Pomegranate-Balsamic Glazed Salmon

The 12th season of America’s Test Kitchen features an episode making Asian Barbecue Glazed Salmon, which I made 3 months ago and gave 4-stars. Today I made a variation, using a Pomegranate-Balsamic Glaze.  The flavors were deeply sweet and rich, perhaps a little too sweet. I’m not sure if I used too much brown sugar, or perhaps the brown sugar needs to be cut down to 2 tablespoons owing to the inherent sweetness of the pomegranate. Still, it was delicious and the extra sweetness made it very kid-friendly. I give this variation 4-stars, and prefer this variation over the Asian Barbecue. I can imagine that better balancing the sweetness could yield up-to 4-1/2 stars.

Delicious glaze if you can find 100% pomegranate juice

Comments:

  1. I never though pomegranate juice was hard to find, until I started reading the labels. The juice aisle only has “Pomegranate Juice Cocktail”; of course the word cocktail is in microscopic letters. Even stores that sell “Pom” (the only brand I found with 100% Pomegranate Juice) sells mostly mixes containing other juices. Finally at the 3rd supermarket I found and 8-oz bottle of 100% Pomegranate Juice for $2.49.  I only needed about 1-1/2 ounces, and will probably use the rest for making sangria.
  2. I made the glaze while the salmon was in the oven, as it only takes a 2 minutes on the stove-top. However, it was too thin and could have used 4 to 5 minutes to cool down and thicken. Still, there was plenty of glaze so I just reapplied.
  3. Also, I disagree with Chris Kimball’s instructions to cook until reaching an internal temperature of only 125-degrees; it’s not well cooked for my family’s taste. While the FDA recommends cooking fish steaks to 145-degrees, most other websites recommend cooking until 140-dergees. Today I cooked in to 145-degrees which seemed perfect for my taste.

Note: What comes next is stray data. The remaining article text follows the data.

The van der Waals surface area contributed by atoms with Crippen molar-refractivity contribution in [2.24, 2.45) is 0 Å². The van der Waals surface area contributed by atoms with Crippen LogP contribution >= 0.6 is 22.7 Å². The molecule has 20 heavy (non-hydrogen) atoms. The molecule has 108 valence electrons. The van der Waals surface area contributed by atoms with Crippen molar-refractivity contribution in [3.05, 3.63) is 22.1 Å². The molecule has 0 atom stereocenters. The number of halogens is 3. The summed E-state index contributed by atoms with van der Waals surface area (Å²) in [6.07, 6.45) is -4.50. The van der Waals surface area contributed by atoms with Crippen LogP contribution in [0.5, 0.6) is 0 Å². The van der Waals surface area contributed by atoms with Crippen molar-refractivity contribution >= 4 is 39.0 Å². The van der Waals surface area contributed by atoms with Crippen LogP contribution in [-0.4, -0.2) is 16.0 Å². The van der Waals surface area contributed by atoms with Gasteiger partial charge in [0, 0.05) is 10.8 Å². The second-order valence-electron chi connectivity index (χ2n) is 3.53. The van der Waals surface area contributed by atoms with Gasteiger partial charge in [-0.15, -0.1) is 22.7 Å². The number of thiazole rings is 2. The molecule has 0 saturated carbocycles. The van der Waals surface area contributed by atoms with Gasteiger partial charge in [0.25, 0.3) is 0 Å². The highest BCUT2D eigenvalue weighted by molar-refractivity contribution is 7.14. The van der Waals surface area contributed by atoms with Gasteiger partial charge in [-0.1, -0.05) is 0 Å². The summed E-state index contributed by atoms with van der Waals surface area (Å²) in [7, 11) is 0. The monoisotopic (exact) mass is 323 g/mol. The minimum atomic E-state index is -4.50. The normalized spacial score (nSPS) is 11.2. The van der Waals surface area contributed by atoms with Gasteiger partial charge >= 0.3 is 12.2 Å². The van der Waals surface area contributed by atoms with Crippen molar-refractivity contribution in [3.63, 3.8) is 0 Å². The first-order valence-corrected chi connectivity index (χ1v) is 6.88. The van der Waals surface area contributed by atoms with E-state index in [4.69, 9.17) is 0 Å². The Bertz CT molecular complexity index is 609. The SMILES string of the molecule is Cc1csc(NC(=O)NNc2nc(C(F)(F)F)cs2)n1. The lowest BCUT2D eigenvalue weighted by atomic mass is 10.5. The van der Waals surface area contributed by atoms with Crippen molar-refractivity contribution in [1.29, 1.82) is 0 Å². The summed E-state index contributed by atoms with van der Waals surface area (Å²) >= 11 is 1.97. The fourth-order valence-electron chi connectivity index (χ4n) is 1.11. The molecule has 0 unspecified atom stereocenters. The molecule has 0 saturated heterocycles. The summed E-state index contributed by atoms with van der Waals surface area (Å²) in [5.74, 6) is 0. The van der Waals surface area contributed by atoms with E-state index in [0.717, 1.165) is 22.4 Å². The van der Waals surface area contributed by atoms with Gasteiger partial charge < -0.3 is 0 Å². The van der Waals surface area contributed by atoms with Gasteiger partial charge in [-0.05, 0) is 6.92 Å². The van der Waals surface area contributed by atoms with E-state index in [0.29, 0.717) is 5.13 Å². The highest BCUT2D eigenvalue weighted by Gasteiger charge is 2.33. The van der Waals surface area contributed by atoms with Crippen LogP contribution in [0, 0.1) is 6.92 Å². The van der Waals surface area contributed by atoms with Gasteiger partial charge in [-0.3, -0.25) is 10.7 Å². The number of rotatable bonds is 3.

Rating: 4 stars.
Cost: $16.
How much work? Low.
How big of a mess?  Low.
Start time 5:20 PM. Finish time 6:00 PM.

Chris Kimball’s original recipe is here and also here, and the glaze recipe is here.  The descriptions of how I prepared this today are given below:

Pomegranate-Balsamic Glaze:
3 tablespoons light brown sugar
3 tablespoons pomegranate juice
2 tablespoons balsamic vinegar
1 tablespoon whole grain mustard
1 teaspoon cornstarch
pinch cayenne pepper

Salmon:
1-1/2 teaspoon brown sugar
3/4 teaspoon kosher salt
1/2 teaspoon cornstarch
1 center-cut salmon fillets (about 1-1/2 to 2 pounds total)
Freshly ground black pepper
1 teaspoon vegetable oil

  1. Preheat your oven to 300-degrees, and set an oven rack in middle position. In a small bowl, stir together brown sugar, kosher salt and cornstarch. Use a sharp chef’s knife to cut your salmon filet into 4 equally sized pieces. Use paper towels to dry the salmon’s surface. Grind some fresh black pepper on the meat-side, then evenly sprinkle the sugar/salt mixture. Rub into fish so that it evenly covers the meat.
  2. Add 1 teaspoon vegetable oil to 12″, oven-safe, non-stick skillet. Place over a medium-high burner and pre-heat until it just begins to smoke. Sear salmon, skin-side up, for 2 minutes until forms a browned crust. Use tongs to skip the fish steaks and cook with the skin-side down for 1 to 2 minutes.
  3. Remove skillet from burner and evenly coat the glaze over the exposed meat. Put skillet in pre-heated oven and bake from 10 minutes. When done, the thickest part of the fish should read 145-degrees on an instant-read thermometer.
  4. As soon as the salmon goes into the oven, combine all sauce ingredients in small saucepan; whisk until combined. Over medium-high heat, bring the sauce up to boil, then reduce heat to maintain a simmer for 3 minutes. Remove pan from burner and cover to keep the sauce warm until you are ready to put the salmon in the oven.
  5. Place cooked salmon on individual serving plates and pass any remaining glaze separately.

2 Responses to Pomegranate-Balsamic Glazed Salmon

  1. lorri says:

    Looks tasty – will have to try this glaze. The pom juice i use to drink or cook with is quite tart. i assume the over-sweetness is due to the brown sugar. I prefer more tart myself, too. Will cut back on the sugar a bit when i make this. Cheers~

Leave a Reply

Fill in your details below or click an icon to log in:

WordPress.com Logo

You are commenting using your WordPress.com account. Log Out / Change )

Twitter picture

You are commenting using your Twitter account. Log Out / Change )

Facebook photo

You are commenting using your Facebook account. Log Out / Change )

Google+ photo

You are commenting using your Google+ account. Log Out / Change )

Connecting to %s

Follow

Get every new post delivered to your Inbox.

Join 291 other followers

%d bloggers like this: